and mine ears shall hear my desire of the wicked that rise up against me; he should see the ruin of some, and hear of the destruction of others; that which his eyes saw not, his ears should hear; the report would be brought to him; as in the latter day the voice of the angel will be heard, "Babylon is fallen"; and other voices heard in heaven, giving glory to God; an account of which will be acceptable to the saints, because of the justice of God, and the honour of it, as well as because it will make for their future peace and comfort, Revelation 18:2.

Mine eye also shall see my desire on mine enemies, and mine ears shall hear my desire of the wicked that rise up against me.
EXEGETICAL (ORIGINAL LANGUAGES)
11. And mine eye hath seen (its desire) upon them that laid wait for me:

Mine ear heard (its pleasure) of them that rose up against me to do evil.

Cp. Psalm 54:7; Psalm 59:10, &c. Do the words grate upon our ears as we repeat the Psalm? Their form indeed belongs to the O.T., yet even the Christian is bidden to rejoice at the judgement of the enemies of God’s kingdom (Revelation 18:20).

Verse 11. - Mine eye also shall see my desire on mine enemies (comp. Psalm 54:7; Psalm 59:10). The "desire" is probably that expressed in Psalm 91:13. And mine ears shall hear my desire of the wicked that rise up against me. This is an unusual phrase, but sufficiently intelligible. Triumph over enemies is perceived both by the eye and by the ear. Psalm 92:11The hitherto oppressed church then stands forth vindicated and glorious. The futt. consec. as preterites of the ideal past, pass over further on into the pure expression of future time. The lxx renders: καὶ ὑψωθήσεται (ותּרם) ὡς μονοκέρωτος τὸ κέρας μου. By ראים (incorrect for ראם, primary form ראם), μονόκερως, is surely to be understood the oryx, one-horned according to Aristotle and the Talmud (vid., on Psalm 29:6; Job 39:9-12). This animal is called in Talmudic קרשׂ (perhaps abbreviated from μονόκερως); the Talmud also makes use of ארזילא (the gazelle) as synonymous with ראם (Aramaic definitive or emphatic state רימא).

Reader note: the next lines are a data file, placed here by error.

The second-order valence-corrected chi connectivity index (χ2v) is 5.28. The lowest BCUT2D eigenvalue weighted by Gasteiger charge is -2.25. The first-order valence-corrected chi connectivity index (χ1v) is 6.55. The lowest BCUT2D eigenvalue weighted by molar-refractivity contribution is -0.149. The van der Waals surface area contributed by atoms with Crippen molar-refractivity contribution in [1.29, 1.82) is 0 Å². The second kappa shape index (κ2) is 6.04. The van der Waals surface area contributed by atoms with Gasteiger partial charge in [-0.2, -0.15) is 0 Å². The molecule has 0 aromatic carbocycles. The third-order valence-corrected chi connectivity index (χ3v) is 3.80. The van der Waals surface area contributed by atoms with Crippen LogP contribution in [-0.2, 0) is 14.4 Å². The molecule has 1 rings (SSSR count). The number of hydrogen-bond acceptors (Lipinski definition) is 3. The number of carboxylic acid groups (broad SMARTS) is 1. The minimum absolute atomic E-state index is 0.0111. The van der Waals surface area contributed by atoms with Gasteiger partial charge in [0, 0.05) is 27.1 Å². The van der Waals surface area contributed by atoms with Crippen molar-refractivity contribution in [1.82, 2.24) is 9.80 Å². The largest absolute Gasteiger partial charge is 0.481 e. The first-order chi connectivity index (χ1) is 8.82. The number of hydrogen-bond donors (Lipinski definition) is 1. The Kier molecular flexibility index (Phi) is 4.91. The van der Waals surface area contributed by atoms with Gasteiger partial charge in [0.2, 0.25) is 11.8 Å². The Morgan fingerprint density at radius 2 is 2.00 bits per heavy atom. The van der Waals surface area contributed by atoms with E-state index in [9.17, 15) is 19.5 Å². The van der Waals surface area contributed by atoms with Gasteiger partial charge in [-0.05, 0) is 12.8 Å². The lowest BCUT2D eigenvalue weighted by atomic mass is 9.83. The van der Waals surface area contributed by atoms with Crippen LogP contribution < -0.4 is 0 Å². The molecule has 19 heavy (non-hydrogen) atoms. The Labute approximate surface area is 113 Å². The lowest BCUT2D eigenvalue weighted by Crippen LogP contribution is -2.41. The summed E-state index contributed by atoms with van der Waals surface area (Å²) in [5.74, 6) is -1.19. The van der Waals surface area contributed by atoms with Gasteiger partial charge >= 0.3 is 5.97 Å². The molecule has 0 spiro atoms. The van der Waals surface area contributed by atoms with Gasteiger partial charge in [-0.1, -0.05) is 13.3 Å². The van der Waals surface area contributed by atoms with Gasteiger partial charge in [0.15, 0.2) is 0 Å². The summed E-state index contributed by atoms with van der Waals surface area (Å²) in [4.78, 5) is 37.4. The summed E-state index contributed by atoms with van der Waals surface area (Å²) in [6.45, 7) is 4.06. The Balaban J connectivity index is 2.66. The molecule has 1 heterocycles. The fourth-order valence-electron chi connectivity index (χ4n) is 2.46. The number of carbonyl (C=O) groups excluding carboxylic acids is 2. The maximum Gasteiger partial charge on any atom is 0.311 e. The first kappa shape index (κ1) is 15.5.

(Note: Vid., Lewysohn, Zoologie des Talmud, 146 and 174.)